We demand that the Internet is saved from censorship, control, governance. Towards the press, our attitudes are very different. With reason, given what has been happening. And from this will come, in a new form, possible censorship, control and governance of the print media we celebrate as free and fair and brilliant. My ideal world hands “son of PCC” enough power to counter the excesses of journalistic misbehaviour whilst allowing the right to expression which we expect from a democratic state. The phone-hacking scandal displayed in lurid colour the extreme behaviour of journalism’s hunt for the next big headlines. The consequences for the freedom of the printed press are only now being written; the “exclusive to all newspapers” story of that is a splash nobody thought would ever get to the presses.

news of the screws

When the on-line world exploded into hurried and manic hysteria over footballers and their unruly bedroom hopping, easily banded about words and phrases bounced around social media sites in a frenzy of keyboard tapping. “Freedom of speech,” said some. “Right to know!”.

Tabloid journalism has not always been so salacious or controversial. The British press changed, for good and for ever, around 1968 with Rupert Murdoch’s purchase of the News of the World and, one year later, The Sun. The rest, as they say, is pretty much history. The more these red-tops and others like it became more sensational, scandalous, gossip-driven, an increased desire to read more stories like it grew amongst the general public. “Freedom of speech,” came back the reply whenever shocking content blared out from the newsagents shelves – photos of Princess Diana at the gym? Right to know. Readers like this sort of thing. We want to know. And, deep down, we all probably did.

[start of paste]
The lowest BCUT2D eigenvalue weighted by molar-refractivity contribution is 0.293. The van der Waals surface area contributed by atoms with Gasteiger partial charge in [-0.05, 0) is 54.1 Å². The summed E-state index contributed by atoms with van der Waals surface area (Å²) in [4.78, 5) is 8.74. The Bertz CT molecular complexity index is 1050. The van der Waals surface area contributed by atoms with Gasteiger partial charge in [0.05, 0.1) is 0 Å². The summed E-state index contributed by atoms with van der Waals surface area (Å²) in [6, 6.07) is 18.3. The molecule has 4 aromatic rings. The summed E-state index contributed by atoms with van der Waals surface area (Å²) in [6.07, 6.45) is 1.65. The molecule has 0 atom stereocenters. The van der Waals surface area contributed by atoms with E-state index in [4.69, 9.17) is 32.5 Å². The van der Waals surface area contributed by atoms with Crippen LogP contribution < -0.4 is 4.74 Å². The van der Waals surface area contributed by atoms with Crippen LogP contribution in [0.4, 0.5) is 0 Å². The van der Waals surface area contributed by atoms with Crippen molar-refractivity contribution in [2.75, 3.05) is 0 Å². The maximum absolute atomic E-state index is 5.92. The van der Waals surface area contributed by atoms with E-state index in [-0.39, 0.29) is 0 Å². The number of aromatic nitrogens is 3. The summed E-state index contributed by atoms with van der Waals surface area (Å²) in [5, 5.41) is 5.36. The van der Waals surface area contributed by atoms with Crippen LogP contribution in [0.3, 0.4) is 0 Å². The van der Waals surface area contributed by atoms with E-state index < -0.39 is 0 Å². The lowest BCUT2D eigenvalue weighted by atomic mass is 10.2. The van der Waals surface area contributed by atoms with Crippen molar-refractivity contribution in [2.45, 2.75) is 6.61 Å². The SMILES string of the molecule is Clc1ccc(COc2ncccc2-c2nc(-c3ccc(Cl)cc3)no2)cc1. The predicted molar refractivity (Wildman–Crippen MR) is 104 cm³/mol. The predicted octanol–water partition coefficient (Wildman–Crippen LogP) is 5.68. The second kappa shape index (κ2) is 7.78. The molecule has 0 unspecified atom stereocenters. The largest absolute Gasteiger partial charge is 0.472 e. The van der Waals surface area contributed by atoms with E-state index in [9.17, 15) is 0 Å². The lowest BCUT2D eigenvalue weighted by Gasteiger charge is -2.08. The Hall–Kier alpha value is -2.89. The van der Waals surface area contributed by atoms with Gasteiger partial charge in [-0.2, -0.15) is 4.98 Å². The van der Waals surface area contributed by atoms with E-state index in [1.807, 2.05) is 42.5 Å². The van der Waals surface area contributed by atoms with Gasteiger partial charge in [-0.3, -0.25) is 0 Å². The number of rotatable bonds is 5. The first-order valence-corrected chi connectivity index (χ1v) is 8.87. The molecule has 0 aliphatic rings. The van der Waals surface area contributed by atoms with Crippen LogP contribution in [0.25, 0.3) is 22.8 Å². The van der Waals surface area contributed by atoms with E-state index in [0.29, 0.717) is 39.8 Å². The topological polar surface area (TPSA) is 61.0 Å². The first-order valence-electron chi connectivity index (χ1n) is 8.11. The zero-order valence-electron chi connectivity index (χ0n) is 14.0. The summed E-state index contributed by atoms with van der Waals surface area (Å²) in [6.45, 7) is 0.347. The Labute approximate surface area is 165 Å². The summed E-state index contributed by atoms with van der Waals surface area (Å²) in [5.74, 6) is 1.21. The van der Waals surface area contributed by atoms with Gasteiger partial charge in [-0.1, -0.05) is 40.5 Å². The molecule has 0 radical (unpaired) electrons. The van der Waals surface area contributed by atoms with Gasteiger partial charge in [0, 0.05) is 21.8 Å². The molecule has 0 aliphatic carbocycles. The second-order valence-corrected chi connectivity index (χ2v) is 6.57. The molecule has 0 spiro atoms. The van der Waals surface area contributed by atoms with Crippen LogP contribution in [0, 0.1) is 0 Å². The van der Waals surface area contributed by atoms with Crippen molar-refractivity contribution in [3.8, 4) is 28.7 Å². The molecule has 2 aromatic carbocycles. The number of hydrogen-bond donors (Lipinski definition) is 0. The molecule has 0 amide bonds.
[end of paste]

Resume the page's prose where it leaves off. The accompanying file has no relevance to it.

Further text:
After all, said the blokes down the Cricketers Arms, the tabloids are decent enough for the footie and some tits on Page 3, tomorrow’s chip-paper doesn’t have any lasting harm on those in the public eye. “Right to know!” cry us all when politicians are hauled up for their shortcomings, or one television celebrity is found cheating on another. One industry fuels another, and at massive profits for all sides, the chase for more and more headlines for increasing readers and advertising money is an insatiable rush. Drugs provide lesser hits than the journalists need for one more story above his colleagues and rivals.